Liz Conor is an academic, activist, mother, editor and columnist. Over 20 years she has brought her research into visual history into her work as a community advocate. She is currently a senior research fellow at La Trobe University writing about colonial prints of Indigenous Australians. Her PhD was published as The Spectacular Modern Woman: Feminine Visibility in the 1920s and her more recent book, Skin Deep: Settler Impressions of Aboriginal Women will be released in 2016. She is editor of the scholarly journal Aboriginal History and former editor of Metro Magazine and Australian Screen Education. She has written on the relation between spectacle and race and gender in a wide range of publications and regularly writes a column for New Matilda. Liz is a passionate and experienced community campaigner, founding and convening the Coalition Against Sexual Violence Propaganda (1990) on media portrayal of rape, the Stick with Wik (1997) campaign on Native Title, the Mother’s of Intervention (2000) campaign on Maternity Leave, and the activist theatre troupes The John Howard Ladies’ Auxiliary Fanclub (with Zelda Da, 1996) and ClimActs (with Deborah Hart 2013).
Deborah Hart is an ‘activist, writer, mother’ from Melbourne. For 16 years Deborah worked in development roles with leading Australian arts and culture organisations, as funding shortages were forcing what she considered important crucibles in a healthy modern democracy to act like businesses by forming ever-closer alliances with industries. In 2006, feeling uneasy that fossil fuel corporations—or the legal and finance industries that serve them—were among the few sponsors standing in the Arts, Deborah left her profession in order to devote more time to climate activism and LIVE, a local climate group that she had earlier founded. Deborah later co-founded CLIMARTE (2010), an independent not for profit body that brings the arts community together to tackle climate change. Deborah volunteers with many not-for-profit environment groups and helped establish ClimActs (2013) to combine spectacle, humour and direct action to draw attention to the climate issue. Deborah wrote Guarding Eden to show how and why highly destructive, polluting industries that built immense wealth and influence last century are now using that power recklessly to protect their profits, and what ordinary citizens are doing in attempts to safeguard nature and humanity’s future.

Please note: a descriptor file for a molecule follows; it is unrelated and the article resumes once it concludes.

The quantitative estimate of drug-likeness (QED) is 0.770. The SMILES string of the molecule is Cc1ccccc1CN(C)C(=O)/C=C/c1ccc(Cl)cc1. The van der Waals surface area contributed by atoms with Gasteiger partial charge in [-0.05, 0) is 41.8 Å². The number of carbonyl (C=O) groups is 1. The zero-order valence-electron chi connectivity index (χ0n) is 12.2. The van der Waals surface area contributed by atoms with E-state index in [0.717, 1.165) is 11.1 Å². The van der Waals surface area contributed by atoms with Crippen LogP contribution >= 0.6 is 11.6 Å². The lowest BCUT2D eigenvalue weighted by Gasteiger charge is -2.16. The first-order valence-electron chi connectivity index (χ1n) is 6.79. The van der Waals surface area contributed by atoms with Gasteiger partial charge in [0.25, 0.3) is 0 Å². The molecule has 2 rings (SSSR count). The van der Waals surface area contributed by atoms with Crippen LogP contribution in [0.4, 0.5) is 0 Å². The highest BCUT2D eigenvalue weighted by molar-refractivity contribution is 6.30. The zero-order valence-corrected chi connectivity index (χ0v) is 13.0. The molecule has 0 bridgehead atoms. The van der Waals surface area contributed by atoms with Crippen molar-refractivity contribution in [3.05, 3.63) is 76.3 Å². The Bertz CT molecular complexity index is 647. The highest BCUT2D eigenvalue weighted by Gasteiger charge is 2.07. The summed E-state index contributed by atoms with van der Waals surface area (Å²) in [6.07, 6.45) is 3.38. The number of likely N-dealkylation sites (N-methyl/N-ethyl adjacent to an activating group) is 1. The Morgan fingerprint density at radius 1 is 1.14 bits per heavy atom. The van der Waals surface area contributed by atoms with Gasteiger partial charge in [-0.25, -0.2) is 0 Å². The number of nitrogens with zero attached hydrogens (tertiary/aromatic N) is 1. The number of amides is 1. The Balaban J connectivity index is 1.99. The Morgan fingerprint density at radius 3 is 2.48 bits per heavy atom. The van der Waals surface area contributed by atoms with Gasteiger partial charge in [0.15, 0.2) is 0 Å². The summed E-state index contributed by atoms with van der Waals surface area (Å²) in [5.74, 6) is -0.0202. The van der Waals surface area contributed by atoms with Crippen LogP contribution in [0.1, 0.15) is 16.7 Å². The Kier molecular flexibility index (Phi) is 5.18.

Samantha Castro is a mother of three, a social and environmental justice activist committed to environmental, social, cultural and political transformation. She is the co-founder of Whistleblowers Activists Citizens Alliance (WACA) and currently works for Friends of the Earth Australia (FoE). Sam has previously worked in International Aid and Development on the achievement of the Millennium Development Goals as a campaigner for Make Poverty History. Sam’s background is in media and production. She has a Masters in Communication with her specialty being around Global Media and the War on Terror. She also co-hosts a weekly community radio show for Friends of the Earth in Melbourne, called Dirt Radio. Sam is travelling to Paris with the Climate Angels to bring the message from her own children to world leaders: it is their planet too and it’s time for the adults to grow up and stop killing the planet.
Melissa Corbett is a Melbourne based activist committed to building an environmentally sustainable and socially just future. This has led to her involvement with climate activist theatre group ClimActs. She is also an organiser with Earthworker Cooperative, an organisation that is building a network of worker cooperatives in Australia, initially focusing on local renewable energy manufacturing. Melissa sees her mission in life as being a “good ancestor” and is interested in new ways of thinking and being in the world.
Nina Dubecki trained intensively as an orchestral bassoonist at the Victorian College of the Arts before deciding to get out of the rehearsal room and explore the world beyond concert halls. Eventually she found her way back to Melbourne and settled in the Marketing Department at the Melbourne Symphony Orchestra. Nina starting spending her spare time setting up Moneygirl, a free online portal to financial websites helpful to women interested in investing their money, and this lead to her co-authoring two finance books Money Makeover and Organise Your Money: Be Financially Free. She has been featured in BRW, written a weekly finance column for Melbourne’s Herald Sun and contributed articles to Money magazine, among others. Nina is currently writing a third finance book focusing on ethical investment, her passion. She loves being a member of ClimActs and is excited to be a climate activist at a time when a New World Order can be glimpsed around the corner.
Zoe Buckley Lennox is an Environmental Science student from Brisbane. She has in the last two years, slid down the slippery slope of Activism. Zoe works on many campaigns in Brisbane, fighting coal expansions on the reef, for her university to divest from fossil fuels and climbs for Greenpeace. After being arrested for blockading the construction of an open cut coal mine in NSW in 2014, she found herself fighting Arctic drilling earlier this year. Zoe and 5 other activists boarded Shell’s arctic oil drilling vessel on the high seas, occupying the platform for 6 days to highlight the insanity of Arctic oil.